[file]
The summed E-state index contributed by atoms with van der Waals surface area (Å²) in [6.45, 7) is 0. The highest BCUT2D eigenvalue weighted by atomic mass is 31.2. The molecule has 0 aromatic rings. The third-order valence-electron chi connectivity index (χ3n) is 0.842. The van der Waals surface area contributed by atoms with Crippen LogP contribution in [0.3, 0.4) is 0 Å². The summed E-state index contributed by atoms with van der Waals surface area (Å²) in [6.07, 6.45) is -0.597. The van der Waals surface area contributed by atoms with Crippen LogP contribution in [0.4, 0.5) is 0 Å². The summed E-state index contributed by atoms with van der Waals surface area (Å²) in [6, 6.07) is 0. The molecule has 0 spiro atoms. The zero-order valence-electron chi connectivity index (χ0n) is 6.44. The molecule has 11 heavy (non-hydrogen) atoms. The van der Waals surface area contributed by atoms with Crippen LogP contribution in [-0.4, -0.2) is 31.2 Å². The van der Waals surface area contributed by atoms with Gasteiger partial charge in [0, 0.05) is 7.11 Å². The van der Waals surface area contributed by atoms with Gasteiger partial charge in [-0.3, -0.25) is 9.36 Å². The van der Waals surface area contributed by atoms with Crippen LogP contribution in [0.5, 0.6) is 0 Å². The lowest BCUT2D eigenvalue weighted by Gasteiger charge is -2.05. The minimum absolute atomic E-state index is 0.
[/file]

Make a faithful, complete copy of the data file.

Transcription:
The summed E-state index contributed by atoms with van der Waals surface area (Å²) in [6.45, 7) is 0. The highest BCUT2D eigenvalue weighted by atomic mass is 31.2. The molecule has 0 aromatic rings. The third-order valence-electron chi connectivity index (χ3n) is 0.842. The van der Waals surface area contributed by atoms with Crippen LogP contribution in [0.3, 0.4) is 0 Å². The summed E-state index contributed by atoms with van der Waals surface area (Å²) in [6.07, 6.45) is -0.597. The van der Waals surface area contributed by atoms with Crippen LogP contribution in [0.4, 0.5) is 0 Å². The summed E-state index contributed by atoms with van der Waals surface area (Å²) in [6, 6.07) is 0. The molecule has 0 spiro atoms. The zero-order valence-electron chi connectivity index (χ0n) is 6.44. The molecule has 11 heavy (non-hydrogen) atoms. The van der Waals surface area contributed by atoms with Crippen LogP contribution in [-0.4, -0.2) is 31.2 Å². The van der Waals surface area contributed by atoms with Gasteiger partial charge in [0, 0.05) is 7.11 Å². The van der Waals surface area contributed by atoms with Gasteiger partial charge in [-0.3, -0.25) is 9.36 Å². The van der Waals surface area contributed by atoms with Crippen LogP contribution in [0.5, 0.6) is 0 Å². The lowest BCUT2D eigenvalue weighted by Gasteiger charge is -2.05. The minimum absolute atomic E-state index is 0.